Currently, there is much ambiguity in the IRCC briefing over why the Immigration, Refugees, and Citizenship Canada (IRCC) has not issued Express Entry invites to Federal Skilled Worker Program (FSWP) candidates since Dec 2020 and to Canadian Experience Class (CEC) since Sept 2021.Ongoing travel restrictions, meeting Government’s immigration level goals have all added to the Express Entry backlogs, resulting in longer processing times than ever before.
Several best-suited options are being considered to meet theImmigration Level Plan 2022-2024, as the department ramps up to cut its Express Entry application backlogs by more than half before increasing the Express Entry draws. All these reductions are being made to accommodate the TR to PR pathway, and the Canadian government’s goal to resettle 40,000 Afghan refugees.These new plans will be announced by February 14th, 2022.
“Invitations” or “Admissions”- The Express Entry puzzle!
It remains unclear when the draws to FSWP, CEC, and FSTP candidates will resume. It is said that a total of 76,000 Express Entry persons will be on inventory at the start of 2022, a number much higher than required for meeting admissions targets.
The current cut in Express Entry backlogs is toprocess the invited applications quickly. As its being said the IRCC can finalize over 16,000 Express Entry applications per month.
With all this being said, it’s important to note that the IRCC is only reducing the Express Entry admissions in 2022 and not dismissing them. Admissions and Invitations are two different metrics. The admission process takes approximately one year from start to finish
It is in the best interest of the Canadian Government to expedite the Express Entry invites to FSWP and CEC. Since its launch in 2015, Express Entry invited the highest scoring candidates to apply for permanent residence. The Comprehensive Ranking System (CRS) has ever since been known as the best method to rank and filter these candidates. This ran its smooth course from 2015 till 2020, until IRCC departed from this approach in January 2021 and several candidates started applying to Express Entry by using un-acceptable means to maximize their CRS scores. In hindsight, this backfiredon IRCC.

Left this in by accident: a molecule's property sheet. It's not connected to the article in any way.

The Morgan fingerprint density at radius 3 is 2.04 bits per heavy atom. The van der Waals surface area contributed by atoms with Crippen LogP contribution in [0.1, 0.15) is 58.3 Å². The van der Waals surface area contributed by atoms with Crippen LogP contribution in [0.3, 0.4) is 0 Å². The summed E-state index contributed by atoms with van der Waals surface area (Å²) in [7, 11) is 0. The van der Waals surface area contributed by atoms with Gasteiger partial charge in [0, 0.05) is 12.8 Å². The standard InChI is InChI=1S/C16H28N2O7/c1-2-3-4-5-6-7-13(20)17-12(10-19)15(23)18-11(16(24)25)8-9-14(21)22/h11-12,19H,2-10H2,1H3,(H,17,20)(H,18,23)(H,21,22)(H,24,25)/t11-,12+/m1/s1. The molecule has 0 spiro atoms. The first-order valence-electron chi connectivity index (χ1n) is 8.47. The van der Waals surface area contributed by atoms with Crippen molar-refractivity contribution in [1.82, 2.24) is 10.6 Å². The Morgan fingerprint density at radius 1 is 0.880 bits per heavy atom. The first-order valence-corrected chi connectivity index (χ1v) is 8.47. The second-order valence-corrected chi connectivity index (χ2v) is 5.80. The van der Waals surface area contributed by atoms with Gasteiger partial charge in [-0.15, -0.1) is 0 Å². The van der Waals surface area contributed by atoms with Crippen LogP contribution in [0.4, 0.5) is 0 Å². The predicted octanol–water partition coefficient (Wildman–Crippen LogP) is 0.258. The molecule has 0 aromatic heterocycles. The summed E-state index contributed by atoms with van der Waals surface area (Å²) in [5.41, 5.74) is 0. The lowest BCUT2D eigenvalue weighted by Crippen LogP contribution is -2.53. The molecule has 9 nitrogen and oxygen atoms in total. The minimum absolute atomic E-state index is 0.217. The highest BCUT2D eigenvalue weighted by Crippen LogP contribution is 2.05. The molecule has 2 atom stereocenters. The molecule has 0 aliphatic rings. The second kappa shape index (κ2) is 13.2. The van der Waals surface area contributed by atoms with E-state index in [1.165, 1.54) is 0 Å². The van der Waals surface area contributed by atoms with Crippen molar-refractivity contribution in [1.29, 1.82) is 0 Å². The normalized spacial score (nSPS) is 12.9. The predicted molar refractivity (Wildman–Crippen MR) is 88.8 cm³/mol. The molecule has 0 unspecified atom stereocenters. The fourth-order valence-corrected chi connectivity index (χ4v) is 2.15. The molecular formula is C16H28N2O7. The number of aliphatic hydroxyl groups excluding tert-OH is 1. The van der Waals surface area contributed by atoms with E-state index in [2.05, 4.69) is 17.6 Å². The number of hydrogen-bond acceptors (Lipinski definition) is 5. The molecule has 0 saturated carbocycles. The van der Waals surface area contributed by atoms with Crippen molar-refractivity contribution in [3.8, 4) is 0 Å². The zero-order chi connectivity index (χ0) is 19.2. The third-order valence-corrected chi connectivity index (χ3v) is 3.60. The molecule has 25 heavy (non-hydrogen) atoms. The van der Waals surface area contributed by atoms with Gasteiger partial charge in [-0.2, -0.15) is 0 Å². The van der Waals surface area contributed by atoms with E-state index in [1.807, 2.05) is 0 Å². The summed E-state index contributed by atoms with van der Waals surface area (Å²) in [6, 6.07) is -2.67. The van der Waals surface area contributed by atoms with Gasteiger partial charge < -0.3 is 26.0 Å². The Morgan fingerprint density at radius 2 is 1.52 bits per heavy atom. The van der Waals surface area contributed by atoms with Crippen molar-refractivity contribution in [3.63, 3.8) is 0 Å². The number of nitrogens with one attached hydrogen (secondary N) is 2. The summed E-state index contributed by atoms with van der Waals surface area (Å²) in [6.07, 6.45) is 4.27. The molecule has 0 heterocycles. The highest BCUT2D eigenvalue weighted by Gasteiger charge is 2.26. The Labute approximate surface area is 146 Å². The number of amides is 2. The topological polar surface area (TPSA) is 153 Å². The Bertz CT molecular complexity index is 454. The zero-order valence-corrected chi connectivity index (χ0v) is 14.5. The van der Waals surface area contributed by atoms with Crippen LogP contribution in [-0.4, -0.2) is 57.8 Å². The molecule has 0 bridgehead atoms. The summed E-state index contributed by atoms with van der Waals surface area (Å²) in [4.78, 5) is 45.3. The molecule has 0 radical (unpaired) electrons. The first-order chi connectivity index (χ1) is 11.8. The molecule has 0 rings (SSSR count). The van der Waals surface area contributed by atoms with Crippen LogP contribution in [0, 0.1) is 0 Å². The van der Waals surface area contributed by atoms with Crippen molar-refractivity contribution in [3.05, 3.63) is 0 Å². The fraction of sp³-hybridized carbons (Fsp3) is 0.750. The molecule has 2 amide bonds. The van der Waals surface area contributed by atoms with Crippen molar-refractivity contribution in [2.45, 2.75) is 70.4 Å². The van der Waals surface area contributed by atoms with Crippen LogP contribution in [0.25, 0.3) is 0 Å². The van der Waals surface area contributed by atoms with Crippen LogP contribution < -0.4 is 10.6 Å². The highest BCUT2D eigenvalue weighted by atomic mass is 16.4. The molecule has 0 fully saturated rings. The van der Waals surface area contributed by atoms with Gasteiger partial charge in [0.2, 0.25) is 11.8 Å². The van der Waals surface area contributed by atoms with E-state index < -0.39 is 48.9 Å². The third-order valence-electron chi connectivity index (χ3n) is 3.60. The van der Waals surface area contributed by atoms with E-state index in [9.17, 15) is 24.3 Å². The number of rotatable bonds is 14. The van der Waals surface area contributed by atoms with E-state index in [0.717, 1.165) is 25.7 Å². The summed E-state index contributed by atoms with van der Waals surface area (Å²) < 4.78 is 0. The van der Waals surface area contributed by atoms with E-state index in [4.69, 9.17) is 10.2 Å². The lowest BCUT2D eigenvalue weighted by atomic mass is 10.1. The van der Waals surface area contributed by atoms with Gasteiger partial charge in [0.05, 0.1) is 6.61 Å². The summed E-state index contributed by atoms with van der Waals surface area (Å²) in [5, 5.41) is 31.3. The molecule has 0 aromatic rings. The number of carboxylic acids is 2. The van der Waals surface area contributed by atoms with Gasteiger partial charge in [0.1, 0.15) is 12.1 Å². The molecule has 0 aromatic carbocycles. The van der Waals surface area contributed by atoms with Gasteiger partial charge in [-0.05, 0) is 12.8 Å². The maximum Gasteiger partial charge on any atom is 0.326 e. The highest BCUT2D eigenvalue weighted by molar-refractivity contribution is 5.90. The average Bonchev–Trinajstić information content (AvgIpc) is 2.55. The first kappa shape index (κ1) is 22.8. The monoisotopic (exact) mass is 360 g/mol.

The current backlog of FSWP and other skilled worker applicants is proving costly for Canada as there is a major shortage of labour force, resulting in a weaker population and a halt in economic growth. The population growth currently is at its weakest since 1915 and there are around 1 million jobs unfilled. Healthcare, transportation, agriculture industries are all bearing the brunt and are in a dire need of more workers.
Finally, the pause in CEC draws since September is also concerning from both economic and fairness perspectives. CEC candidates tend to work for Canadian employers and can remain with them indefinitely after getting permanent residence via Express Entry. Many
Due to the absence of an Express Entry invite, a CEC candidate risks losing their legal status which in turn can force them to leave the country. A single person contributes to additional labour shortages, and pressure on Canadian employers.
It is now necessary to think in fairness for all these individuals who have spent years contributing to Canada’s economy and society. It’s unfair on their part to be asked to leave the country without any advance notice and some solution needs to be sought to this issue.